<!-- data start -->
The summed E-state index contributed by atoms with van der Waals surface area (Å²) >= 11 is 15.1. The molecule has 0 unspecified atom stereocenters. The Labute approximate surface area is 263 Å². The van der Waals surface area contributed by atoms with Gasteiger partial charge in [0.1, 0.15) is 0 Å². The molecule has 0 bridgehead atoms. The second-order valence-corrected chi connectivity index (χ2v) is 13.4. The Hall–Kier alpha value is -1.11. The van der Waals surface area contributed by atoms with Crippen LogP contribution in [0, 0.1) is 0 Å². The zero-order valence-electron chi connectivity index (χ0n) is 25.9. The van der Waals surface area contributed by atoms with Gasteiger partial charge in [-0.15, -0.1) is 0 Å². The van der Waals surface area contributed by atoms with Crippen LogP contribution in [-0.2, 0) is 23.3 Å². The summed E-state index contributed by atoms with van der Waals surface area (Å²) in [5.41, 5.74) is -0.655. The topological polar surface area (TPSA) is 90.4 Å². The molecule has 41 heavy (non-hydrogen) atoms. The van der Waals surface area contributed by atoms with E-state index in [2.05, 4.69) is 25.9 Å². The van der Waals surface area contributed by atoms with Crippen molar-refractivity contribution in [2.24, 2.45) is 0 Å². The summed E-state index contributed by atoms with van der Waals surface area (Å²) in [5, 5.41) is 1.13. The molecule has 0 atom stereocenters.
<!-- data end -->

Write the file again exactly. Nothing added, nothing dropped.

The summed E-state index contributed by atoms with van der Waals surface area (Å²) >= 11 is 15.1. The molecule has 0 unspecified atom stereocenters. The Labute approximate surface area is 263 Å². The van der Waals surface area contributed by atoms with Gasteiger partial charge in [0.1, 0.15) is 0 Å². The molecule has 0 bridgehead atoms. The second-order valence-corrected chi connectivity index (χ2v) is 13.4. The Hall–Kier alpha value is -1.11. The van der Waals surface area contributed by atoms with Crippen LogP contribution in [0, 0.1) is 0 Å². The zero-order valence-electron chi connectivity index (χ0n) is 25.9. The van der Waals surface area contributed by atoms with Gasteiger partial charge in [-0.15, -0.1) is 0 Å². The van der Waals surface area contributed by atoms with Crippen LogP contribution in [-0.2, 0) is 23.3 Å². The summed E-state index contributed by atoms with van der Waals surface area (Å²) in [5.41, 5.74) is -0.655. The topological polar surface area (TPSA) is 90.4 Å². The molecule has 41 heavy (non-hydrogen) atoms. The van der Waals surface area contributed by atoms with E-state index in [2.05, 4.69) is 25.9 Å². The van der Waals surface area contributed by atoms with Crippen molar-refractivity contribution in [2.24, 2.45) is 0 Å². The summed E-state index contributed by atoms with van der Waals surface area (Å²) in [5, 5.41) is 1.13. The molecule has 0 atom stereocenters.